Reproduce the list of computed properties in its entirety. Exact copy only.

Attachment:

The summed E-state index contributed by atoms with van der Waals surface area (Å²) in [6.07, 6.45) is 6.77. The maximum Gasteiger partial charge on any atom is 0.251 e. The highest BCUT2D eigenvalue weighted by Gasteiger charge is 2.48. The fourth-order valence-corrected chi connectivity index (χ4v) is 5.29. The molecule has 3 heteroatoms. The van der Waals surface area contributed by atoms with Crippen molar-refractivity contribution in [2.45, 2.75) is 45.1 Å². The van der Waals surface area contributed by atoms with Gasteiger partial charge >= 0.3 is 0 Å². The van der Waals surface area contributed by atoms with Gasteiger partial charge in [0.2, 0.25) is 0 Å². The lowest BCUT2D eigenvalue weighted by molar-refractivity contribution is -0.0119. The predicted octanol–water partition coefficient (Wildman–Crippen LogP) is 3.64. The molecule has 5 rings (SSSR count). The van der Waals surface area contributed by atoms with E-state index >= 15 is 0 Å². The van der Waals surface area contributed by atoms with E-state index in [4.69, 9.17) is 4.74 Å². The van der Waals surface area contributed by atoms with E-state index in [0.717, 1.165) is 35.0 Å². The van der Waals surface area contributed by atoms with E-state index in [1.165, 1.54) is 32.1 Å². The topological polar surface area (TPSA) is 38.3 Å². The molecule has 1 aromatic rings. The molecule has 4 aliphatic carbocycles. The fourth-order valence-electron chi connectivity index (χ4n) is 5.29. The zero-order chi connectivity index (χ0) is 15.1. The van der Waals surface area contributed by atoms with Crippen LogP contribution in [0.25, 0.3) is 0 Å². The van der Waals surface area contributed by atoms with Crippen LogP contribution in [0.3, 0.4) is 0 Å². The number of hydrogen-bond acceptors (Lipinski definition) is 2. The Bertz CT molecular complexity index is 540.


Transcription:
The summed E-state index contributed by atoms with van der Waals surface area (Å²) in [6.07, 6.45) is 6.77. The maximum Gasteiger partial charge on any atom is 0.251 e. The highest BCUT2D eigenvalue weighted by Gasteiger charge is 2.48. The fourth-order valence-corrected chi connectivity index (χ4v) is 5.29. The molecule has 3 heteroatoms. The van der Waals surface area contributed by atoms with Crippen molar-refractivity contribution in [2.45, 2.75) is 45.1 Å². The van der Waals surface area contributed by atoms with Gasteiger partial charge >= 0.3 is 0 Å². The van der Waals surface area contributed by atoms with Gasteiger partial charge in [0.2, 0.25) is 0 Å². The lowest BCUT2D eigenvalue weighted by molar-refractivity contribution is -0.0119. The predicted octanol–water partition coefficient (Wildman–Crippen LogP) is 3.64. The molecule has 5 rings (SSSR count). The van der Waals surface area contributed by atoms with E-state index >= 15 is 0 Å². The van der Waals surface area contributed by atoms with E-state index in [4.69, 9.17) is 4.74 Å². The van der Waals surface area contributed by atoms with E-state index in [0.717, 1.165) is 35.0 Å². The van der Waals surface area contributed by atoms with E-state index in [1.165, 1.54) is 32.1 Å². The topological polar surface area (TPSA) is 38.3 Å². The molecule has 1 aromatic rings. The molecule has 4 aliphatic carbocycles. The fourth-order valence-electron chi connectivity index (χ4n) is 5.29. The zero-order chi connectivity index (χ0) is 15.1. The van der Waals surface area contributed by atoms with Crippen LogP contribution in [0.25, 0.3) is 0 Å². The van der Waals surface area contributed by atoms with Crippen LogP contribution in [0.3, 0.4) is 0 Å². The number of hydrogen-bond acceptors (Lipinski definition) is 2. The Bertz CT molecular complexity index is 540.